posted on 19 July 2016
Written by Jim Welsh
Macro Tides Technical Review 18 July 2016
Last week the question was whether the S&P had scored a legitimate breakout that represents the first leg of a rally to 2360, or was it a fake out that will frustrate bulls and lead to another sharp setback. It is impressive that the S&P was able to push higher after posting a new all-time high. The small RSI divergence in the S&P compared to its June high has been overcome, but not the divergence with the April 20 high.
As I expected, the DJIA has also made a new all-time high, along with higher highs in the advance/decline line, and an expansion in the number of stocks making new 52 weeks highs on the NYSE and Nasdaq, which had been lagging. In the 14 trading days since the S&P bottomed on June 27, the S&P has advanced on 12 days, which shows that selling pressure has been MIA. While each of these points increases the odds of a breakout, the answer to the breakout question is not yet definitive, since there remain a number of hurdles.
Small cap stocks, as measured by the Russell 2000, have performed well since June 27, but remain under an important resistance level at 1213, which dates back to February 2014. The Russell 2000 has handily exceeded its June 8 high, but its RSI is well below its June 8 level (65.1 today versus 72.0 on June 8).
Click on any chart for larger image.
The DJ Transportation average has rallied up to a down trend line (8030), but has failed to break through. The divergence between the DJIA and DJTA is a big negative since the Transports have often led the market higher and lower.
The Russell 2000 and the Transports remain just under their respective resistance levels, so a quick pop above resistance is certainly possible. If they do bridge resistance, the key is that the Russell 2000 and Transports do not subsequently fall back below their resistance line. If they fail to hold their breakouts, it will look like the Russell 2000 and the Transports have made at least a short term top.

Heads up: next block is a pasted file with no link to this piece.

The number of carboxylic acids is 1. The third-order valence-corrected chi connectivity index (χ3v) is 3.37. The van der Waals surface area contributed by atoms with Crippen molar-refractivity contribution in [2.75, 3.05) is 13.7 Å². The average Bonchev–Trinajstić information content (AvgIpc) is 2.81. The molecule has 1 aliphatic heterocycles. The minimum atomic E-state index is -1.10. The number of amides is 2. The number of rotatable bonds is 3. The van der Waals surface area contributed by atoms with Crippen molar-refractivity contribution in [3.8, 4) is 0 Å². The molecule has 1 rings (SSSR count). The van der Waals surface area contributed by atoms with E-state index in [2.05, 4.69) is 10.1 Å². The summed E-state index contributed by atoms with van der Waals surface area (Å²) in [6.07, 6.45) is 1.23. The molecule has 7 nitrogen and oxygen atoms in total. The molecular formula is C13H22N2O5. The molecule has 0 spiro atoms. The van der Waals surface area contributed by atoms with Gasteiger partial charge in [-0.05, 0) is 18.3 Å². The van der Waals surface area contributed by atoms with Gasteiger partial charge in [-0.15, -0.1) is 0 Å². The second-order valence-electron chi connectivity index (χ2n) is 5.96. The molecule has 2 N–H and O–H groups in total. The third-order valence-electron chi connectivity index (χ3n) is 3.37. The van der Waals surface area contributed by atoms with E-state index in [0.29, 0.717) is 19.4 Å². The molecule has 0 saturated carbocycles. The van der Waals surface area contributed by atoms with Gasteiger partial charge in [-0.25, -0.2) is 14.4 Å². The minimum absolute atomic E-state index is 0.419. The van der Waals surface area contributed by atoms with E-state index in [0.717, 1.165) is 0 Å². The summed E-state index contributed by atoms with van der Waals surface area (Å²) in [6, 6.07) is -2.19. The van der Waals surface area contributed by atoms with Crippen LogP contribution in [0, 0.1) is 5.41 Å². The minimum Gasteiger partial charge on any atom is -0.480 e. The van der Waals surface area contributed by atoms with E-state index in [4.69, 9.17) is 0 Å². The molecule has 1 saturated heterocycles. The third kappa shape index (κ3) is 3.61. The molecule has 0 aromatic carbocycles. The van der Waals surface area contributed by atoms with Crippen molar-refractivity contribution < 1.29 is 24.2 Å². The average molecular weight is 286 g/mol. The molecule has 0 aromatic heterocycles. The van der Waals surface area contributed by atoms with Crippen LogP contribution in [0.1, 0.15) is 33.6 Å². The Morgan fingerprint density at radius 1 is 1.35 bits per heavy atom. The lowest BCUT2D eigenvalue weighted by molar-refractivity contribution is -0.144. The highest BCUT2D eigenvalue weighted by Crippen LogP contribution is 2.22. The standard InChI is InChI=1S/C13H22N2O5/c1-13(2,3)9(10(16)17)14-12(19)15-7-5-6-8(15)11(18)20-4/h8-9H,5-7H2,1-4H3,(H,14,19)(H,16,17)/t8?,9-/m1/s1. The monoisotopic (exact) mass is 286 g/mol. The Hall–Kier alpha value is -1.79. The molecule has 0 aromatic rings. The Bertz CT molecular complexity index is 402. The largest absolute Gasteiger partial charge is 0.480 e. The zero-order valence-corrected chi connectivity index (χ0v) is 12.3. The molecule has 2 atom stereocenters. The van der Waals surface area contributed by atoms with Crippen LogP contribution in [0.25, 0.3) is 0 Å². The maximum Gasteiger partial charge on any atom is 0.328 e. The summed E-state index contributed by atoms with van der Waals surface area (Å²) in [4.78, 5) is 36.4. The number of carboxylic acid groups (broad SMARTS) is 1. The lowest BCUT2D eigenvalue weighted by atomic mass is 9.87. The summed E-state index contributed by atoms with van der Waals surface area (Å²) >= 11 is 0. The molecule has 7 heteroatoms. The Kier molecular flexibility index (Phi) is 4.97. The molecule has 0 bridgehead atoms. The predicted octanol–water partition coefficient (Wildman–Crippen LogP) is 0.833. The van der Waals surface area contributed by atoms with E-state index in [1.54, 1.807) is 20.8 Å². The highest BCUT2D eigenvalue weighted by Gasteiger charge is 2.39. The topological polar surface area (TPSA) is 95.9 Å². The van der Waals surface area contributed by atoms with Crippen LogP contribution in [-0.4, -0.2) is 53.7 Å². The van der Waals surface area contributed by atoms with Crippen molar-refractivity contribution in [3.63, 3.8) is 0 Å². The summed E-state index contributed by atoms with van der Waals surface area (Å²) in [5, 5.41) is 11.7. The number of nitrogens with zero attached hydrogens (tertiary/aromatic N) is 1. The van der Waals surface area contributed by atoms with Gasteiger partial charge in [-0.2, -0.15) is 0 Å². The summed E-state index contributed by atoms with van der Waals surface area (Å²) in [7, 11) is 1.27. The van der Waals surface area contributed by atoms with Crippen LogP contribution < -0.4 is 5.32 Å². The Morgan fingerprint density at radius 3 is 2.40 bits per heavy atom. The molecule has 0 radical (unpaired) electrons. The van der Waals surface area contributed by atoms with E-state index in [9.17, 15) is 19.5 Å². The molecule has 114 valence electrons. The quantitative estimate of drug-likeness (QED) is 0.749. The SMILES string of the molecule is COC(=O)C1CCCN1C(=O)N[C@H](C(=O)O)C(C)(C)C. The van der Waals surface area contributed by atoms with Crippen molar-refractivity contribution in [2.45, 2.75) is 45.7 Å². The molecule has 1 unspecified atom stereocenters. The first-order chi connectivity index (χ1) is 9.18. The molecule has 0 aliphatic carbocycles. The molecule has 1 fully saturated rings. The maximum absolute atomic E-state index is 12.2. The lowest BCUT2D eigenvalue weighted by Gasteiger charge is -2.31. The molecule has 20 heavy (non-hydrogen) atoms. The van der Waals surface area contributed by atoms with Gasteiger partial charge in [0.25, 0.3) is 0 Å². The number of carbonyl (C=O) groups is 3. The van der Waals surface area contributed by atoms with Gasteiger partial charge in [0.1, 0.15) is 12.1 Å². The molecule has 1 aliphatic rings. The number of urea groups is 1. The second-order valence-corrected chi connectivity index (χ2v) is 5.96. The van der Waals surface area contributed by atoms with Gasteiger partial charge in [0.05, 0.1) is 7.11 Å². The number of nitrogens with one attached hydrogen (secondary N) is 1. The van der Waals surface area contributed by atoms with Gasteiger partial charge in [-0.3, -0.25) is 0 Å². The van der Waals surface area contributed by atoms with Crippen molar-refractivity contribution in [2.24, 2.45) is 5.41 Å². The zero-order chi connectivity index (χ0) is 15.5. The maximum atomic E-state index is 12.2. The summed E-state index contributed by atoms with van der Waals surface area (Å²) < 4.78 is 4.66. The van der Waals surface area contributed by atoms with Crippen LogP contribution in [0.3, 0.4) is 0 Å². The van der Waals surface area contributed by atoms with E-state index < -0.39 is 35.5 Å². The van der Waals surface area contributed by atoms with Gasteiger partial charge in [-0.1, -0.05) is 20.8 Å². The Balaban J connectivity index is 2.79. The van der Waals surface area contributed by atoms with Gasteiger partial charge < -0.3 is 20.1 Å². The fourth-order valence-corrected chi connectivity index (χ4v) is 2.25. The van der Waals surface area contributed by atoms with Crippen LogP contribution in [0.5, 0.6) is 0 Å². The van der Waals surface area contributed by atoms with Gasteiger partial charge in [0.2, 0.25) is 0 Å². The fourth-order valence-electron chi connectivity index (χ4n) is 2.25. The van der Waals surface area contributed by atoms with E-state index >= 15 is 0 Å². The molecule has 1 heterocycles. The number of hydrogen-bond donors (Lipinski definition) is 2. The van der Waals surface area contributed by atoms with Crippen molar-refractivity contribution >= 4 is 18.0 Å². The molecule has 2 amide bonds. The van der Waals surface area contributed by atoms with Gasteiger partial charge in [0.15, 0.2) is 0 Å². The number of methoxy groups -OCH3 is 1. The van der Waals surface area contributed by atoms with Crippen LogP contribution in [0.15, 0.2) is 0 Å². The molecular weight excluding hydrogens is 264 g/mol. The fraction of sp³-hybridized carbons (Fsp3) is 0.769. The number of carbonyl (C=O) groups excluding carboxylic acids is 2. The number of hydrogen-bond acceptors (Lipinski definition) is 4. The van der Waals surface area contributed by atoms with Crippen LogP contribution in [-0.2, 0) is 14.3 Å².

The market's strong response to the Brexit decline, far better than expected employment report, and the prospect of the Fed holding rates low for longer has boosted investor's optimism about the market. On Friday, the moving average of the Call/Put Ratio was up to levels that marked highs on April 20, November 4, 2015, and May 15, 2015 and just before the S&P topped on May 20 (red arrows).
On March 21 of this year, the S&P made a short term high, before rallying into the April 20 high. The green arrows note when the moving average of the Call/Put ratio dropped to a level that was supportive of short term or intermediate rallies. As I noted last week, the Call/Put ratio did not fall below the green horizontal line as the market made its low on June 27.
The Option Premium Ratio has fallen to levels that are consistent with at least a short term market high (red arrows). The Option Premium Ratio wasn't even close to the levels it reached when the market bottomed this year in February, January and last year in August and September (green arrows).
The percent of Bulls in the weekly Investors Intelligence survey outnumbered Bears by 27.8%, which is the highest since last July.
The sharp increase in bullishness and levels of optimism suggest the market is near a short term high.
Despite the market's follow through over the last week, the divergence in cumulative net volume compared to its high in May 2015 is still intact. While it is positive that the advance/decline line continues to make higher highs, it is concerning that volume has not confirmed the move in the advance/decline line.
As noted last week, the banking sector has been underperforming the S&P since June 2015, as indicated by the black down trend line on the Banking Index (BKX). It is also evident in the down trend in the relative strength line comparing the banking sector and the S&P. In contrast, the S&P (green) has posted a new high. It is hard to see the S&P moving appreciably higher, unless the banking sector begins to perform better, by breaking above the down trend line from the June 2015 high.
The market has become quite overbought as measured by the 21 day average of net advances minus declines. In the short run, this suggests the market is likely to chop around a bit, despite the elevated levels of optimism. A decline is not likely until the 21 day average of net advances minus declines registers one or two lower highs, showing that upside momentum is waning.
From the low of 1991 on June 27, the S&P rallied to 2108 on July 1, a gain of 107 points. An equal rally of 107 points from the low of 2074 would target 2181. If the S&P does reach 2181, the DJIA will likely bump its trend line of resistance at 18,625 - 18,650.
The odds suggest that the low on June 27 is not all of wave 2 of 5 from the February low, since the market was not internally oversold and sentiment was not that negative. The down, up, down correction from the June 8 high could represent wave A of wave 2. The rally from the June 27 low would be labeled wave B of wave 2. The increase in bullish sentiment supports this interpretation.